Get Help from Bob Vila
- Give-Aways & Offers
- Monthly Must Do's
- DIY Project Ideas
- Step-by-Step Guides
- Inspirational Photo Galleries
Though young children love dandelions for their bright yellow flowers and their irresistibly entertaining, fluffy seed heads, most lawn-tending grown-ups dread the sight of them. Dandelions are among the subset of weeds called broadleaf perennials, which are notoriously challenging to remove. Once a dandelion plant has fully established its 10-inch-long taproot, the weed will come back year after year, spreading its spawn across your lawn in perpetuity. That long root is the key to total extermination. If you want to truly rid yourself of a dandelion, you must kill or remove all of the taproot, or the unwanted sprout will come back again with a vengeance.
The quickest and least labor-intensive method of getting rid of dandelions is to spray them with a broadleaf herbicide that will kill the entire plant, not just the leaves, without harming the surrounding grass. But plenty of people would rather skip the harmful chemicals and take a more natural route. If that’s your desire, you should consider this long-term, multipronged approach to ridding your yard of dandelions.
TOOLS AND MATERIALS
- Watering can filled with water
- Weed knife
- Natural weed killer (either commercially purchased or homemade)
- Pre-emergent herbicide
Start by digging up the plants. As any plant is more easily pulled from the ground if the soil is moist, first use the watering can to dampen the soil around the dandelion, and wait a few minutes for the moisture to settle in. Then, work a weeding knife down along the the base of the dandelion in two or three places. Push the soil away from the root of the plant by wiggling the knife. Finally, grasp the base of the plant between your fingers and gently pull. If it still feels stuck, work the weeding knife around some more, and then gently pull out the entire taproot with the dandelion.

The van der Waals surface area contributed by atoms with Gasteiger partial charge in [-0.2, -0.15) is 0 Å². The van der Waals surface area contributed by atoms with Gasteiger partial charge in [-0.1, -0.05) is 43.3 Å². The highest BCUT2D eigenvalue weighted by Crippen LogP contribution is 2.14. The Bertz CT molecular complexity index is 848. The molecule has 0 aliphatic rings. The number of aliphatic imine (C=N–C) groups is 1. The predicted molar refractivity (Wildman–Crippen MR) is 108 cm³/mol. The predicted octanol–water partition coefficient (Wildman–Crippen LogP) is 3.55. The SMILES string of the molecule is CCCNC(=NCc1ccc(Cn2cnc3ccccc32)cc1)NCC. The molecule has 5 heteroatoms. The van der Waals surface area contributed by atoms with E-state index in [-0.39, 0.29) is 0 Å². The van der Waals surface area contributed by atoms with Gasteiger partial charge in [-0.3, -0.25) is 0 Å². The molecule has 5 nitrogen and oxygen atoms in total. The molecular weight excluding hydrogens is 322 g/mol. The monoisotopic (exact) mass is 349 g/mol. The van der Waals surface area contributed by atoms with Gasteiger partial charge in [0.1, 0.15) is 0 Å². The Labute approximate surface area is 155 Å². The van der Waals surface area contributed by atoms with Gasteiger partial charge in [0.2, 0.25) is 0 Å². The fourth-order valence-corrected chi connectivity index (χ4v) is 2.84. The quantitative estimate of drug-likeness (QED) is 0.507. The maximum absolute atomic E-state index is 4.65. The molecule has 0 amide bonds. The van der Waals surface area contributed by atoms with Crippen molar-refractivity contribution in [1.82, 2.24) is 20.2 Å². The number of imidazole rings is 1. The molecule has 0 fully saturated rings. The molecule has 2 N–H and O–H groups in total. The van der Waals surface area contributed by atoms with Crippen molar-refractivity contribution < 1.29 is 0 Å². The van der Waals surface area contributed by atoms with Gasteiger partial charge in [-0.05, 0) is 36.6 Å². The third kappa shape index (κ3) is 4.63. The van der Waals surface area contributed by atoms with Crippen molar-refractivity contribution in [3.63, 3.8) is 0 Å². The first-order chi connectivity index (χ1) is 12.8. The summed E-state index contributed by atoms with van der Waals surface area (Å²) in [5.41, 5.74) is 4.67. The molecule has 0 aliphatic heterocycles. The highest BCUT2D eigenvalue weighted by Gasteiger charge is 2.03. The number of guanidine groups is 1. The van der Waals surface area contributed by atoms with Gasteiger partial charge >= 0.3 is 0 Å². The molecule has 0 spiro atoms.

Any portion of the dandelion’s taproot that remains will grow into a new plant again, so you must kill whatever is left. Most natural herbicides you’ll find at the store are nonselective, meaning they will kill any plant that comes into contact with them (including your grass). Keeping that in mind, carefully apply herbicide only into the hole from which you just pulled the dandelion.
Having dug up the dandelion, you now have in your lawn an open spot with loose soil, which is vulnerable to other aggressive weeds. To discourage a new enemy from taking root, fill this hole as well with pre-emergent herbicide. Even varieties of natural pre-emergent herbicide are nonselective, so it won’t be worth your while to try to plant new grass in the area. Instead, hope that runners from your already-established turfgrass plants will eventually fill in the spot.
Finally, after battling your weeds, take the time to strengthen your lawn. A strong and healthy lawn will be less susceptible to weed invasion, because vigorous turfgrass plants don’t leave much room—or nutrients—for tricky perennial weeds like dandelions to take hold. So, for the long term, follow these standard practices for good lawn care:
• Water deeply but infrequently to encourage a strong, deep root system.
• Cut no more than a third of the length of the grass blades at any one time; this allows for good photosynthesis and keeps grass from drying out too quickly.
• Properly schedule your fertilizing based on your grass type—fall for cool-season grasses like fescues, spring for warm-season grasses like zoysia and Bermuda.
This routine for eliminating dandelions is time-intensive, but it has great appeal if you want to avoid toxic chemicals. Consider incorporating these activities into your regular lawn maintenance routine so you can regulate and deal with dandelions on a smaller scale. With a little diligence and patience, you can banish these garish troublemakers for good.